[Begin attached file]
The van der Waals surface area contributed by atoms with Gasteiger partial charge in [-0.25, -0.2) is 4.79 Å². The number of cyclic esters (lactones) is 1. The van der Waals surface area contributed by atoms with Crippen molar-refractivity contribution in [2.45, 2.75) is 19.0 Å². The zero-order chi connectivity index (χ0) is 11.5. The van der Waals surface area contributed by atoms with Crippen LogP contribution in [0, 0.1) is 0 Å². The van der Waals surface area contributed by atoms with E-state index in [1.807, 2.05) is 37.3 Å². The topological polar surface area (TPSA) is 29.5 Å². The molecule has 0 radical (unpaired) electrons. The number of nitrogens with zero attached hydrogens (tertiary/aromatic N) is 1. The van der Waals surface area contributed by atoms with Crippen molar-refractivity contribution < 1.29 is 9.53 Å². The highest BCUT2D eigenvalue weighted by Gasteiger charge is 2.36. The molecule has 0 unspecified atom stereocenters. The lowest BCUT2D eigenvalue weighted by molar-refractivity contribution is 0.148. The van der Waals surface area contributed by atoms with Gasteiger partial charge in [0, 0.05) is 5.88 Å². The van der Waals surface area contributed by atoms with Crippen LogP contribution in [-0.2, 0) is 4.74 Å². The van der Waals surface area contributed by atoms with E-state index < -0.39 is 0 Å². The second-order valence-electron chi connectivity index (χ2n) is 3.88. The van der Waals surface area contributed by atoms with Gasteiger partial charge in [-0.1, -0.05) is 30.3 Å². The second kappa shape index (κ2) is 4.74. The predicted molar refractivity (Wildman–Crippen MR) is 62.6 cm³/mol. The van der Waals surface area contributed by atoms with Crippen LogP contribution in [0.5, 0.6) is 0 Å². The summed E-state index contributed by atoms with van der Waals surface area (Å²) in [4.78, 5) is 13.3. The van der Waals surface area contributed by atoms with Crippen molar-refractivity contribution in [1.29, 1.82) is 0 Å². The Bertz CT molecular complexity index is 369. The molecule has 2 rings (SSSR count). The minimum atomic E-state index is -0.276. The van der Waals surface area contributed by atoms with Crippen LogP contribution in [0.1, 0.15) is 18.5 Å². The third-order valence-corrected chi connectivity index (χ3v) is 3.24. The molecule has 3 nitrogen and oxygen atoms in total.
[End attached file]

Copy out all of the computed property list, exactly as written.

The van der Waals surface area contributed by atoms with Gasteiger partial charge in [-0.25, -0.2) is 4.79 Å². The number of cyclic esters (lactones) is 1. The van der Waals surface area contributed by atoms with Crippen molar-refractivity contribution in [2.45, 2.75) is 19.0 Å². The zero-order chi connectivity index (χ0) is 11.5. The van der Waals surface area contributed by atoms with Crippen LogP contribution in [0, 0.1) is 0 Å². The van der Waals surface area contributed by atoms with E-state index in [1.807, 2.05) is 37.3 Å². The topological polar surface area (TPSA) is 29.5 Å². The molecule has 0 radical (unpaired) electrons. The number of nitrogens with zero attached hydrogens (tertiary/aromatic N) is 1. The van der Waals surface area contributed by atoms with Crippen molar-refractivity contribution < 1.29 is 9.53 Å². The highest BCUT2D eigenvalue weighted by Gasteiger charge is 2.36. The molecule has 0 unspecified atom stereocenters. The lowest BCUT2D eigenvalue weighted by molar-refractivity contribution is 0.148. The van der Waals surface area contributed by atoms with Gasteiger partial charge in [0, 0.05) is 5.88 Å². The van der Waals surface area contributed by atoms with Crippen LogP contribution in [-0.2, 0) is 4.74 Å². The van der Waals surface area contributed by atoms with E-state index < -0.39 is 0 Å². The second-order valence-electron chi connectivity index (χ2n) is 3.88. The van der Waals surface area contributed by atoms with Gasteiger partial charge in [-0.1, -0.05) is 30.3 Å². The second kappa shape index (κ2) is 4.74. The predicted molar refractivity (Wildman–Crippen MR) is 62.6 cm³/mol. The van der Waals surface area contributed by atoms with Crippen LogP contribution in [0.5, 0.6) is 0 Å². The summed E-state index contributed by atoms with van der Waals surface area (Å²) in [4.78, 5) is 13.3. The van der Waals surface area contributed by atoms with Crippen molar-refractivity contribution in [1.29, 1.82) is 0 Å². The Bertz CT molecular complexity index is 369. The molecule has 2 rings (SSSR count). The minimum atomic E-state index is -0.276. The van der Waals surface area contributed by atoms with Crippen LogP contribution in [0.1, 0.15) is 18.5 Å². The third-order valence-corrected chi connectivity index (χ3v) is 3.24. The molecule has 3 nitrogen and oxygen atoms in total.